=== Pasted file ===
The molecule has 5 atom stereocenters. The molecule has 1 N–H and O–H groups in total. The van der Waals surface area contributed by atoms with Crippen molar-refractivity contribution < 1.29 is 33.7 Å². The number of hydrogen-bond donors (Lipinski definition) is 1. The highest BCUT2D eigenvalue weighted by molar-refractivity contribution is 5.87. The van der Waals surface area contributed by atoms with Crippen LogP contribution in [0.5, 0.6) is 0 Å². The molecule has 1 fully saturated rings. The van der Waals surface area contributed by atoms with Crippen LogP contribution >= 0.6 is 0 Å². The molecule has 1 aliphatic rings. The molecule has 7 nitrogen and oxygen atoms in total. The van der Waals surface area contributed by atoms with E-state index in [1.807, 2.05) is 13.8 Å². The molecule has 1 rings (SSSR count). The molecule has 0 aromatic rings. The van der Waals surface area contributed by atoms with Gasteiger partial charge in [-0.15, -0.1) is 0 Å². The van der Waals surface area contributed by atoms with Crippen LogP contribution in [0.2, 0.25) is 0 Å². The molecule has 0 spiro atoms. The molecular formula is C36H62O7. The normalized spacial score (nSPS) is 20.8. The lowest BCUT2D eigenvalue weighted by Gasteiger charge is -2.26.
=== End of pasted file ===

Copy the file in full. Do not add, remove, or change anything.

The molecule has 5 atom stereocenters. The molecule has 1 N–H and O–H groups in total. The van der Waals surface area contributed by atoms with Crippen molar-refractivity contribution < 1.29 is 33.7 Å². The number of hydrogen-bond donors (Lipinski definition) is 1. The highest BCUT2D eigenvalue weighted by molar-refractivity contribution is 5.87. The van der Waals surface area contributed by atoms with Crippen LogP contribution in [0.5, 0.6) is 0 Å². The molecule has 1 fully saturated rings. The van der Waals surface area contributed by atoms with Crippen LogP contribution >= 0.6 is 0 Å². The molecule has 1 aliphatic rings. The molecule has 7 nitrogen and oxygen atoms in total. The van der Waals surface area contributed by atoms with E-state index in [1.807, 2.05) is 13.8 Å². The molecule has 1 rings (SSSR count). The molecule has 0 aromatic rings. The van der Waals surface area contributed by atoms with Gasteiger partial charge in [-0.15, -0.1) is 0 Å². The van der Waals surface area contributed by atoms with Crippen LogP contribution in [0.2, 0.25) is 0 Å². The molecule has 0 spiro atoms. The molecular formula is C36H62O7. The normalized spacial score (nSPS) is 20.8. The lowest BCUT2D eigenvalue weighted by Gasteiger charge is -2.26.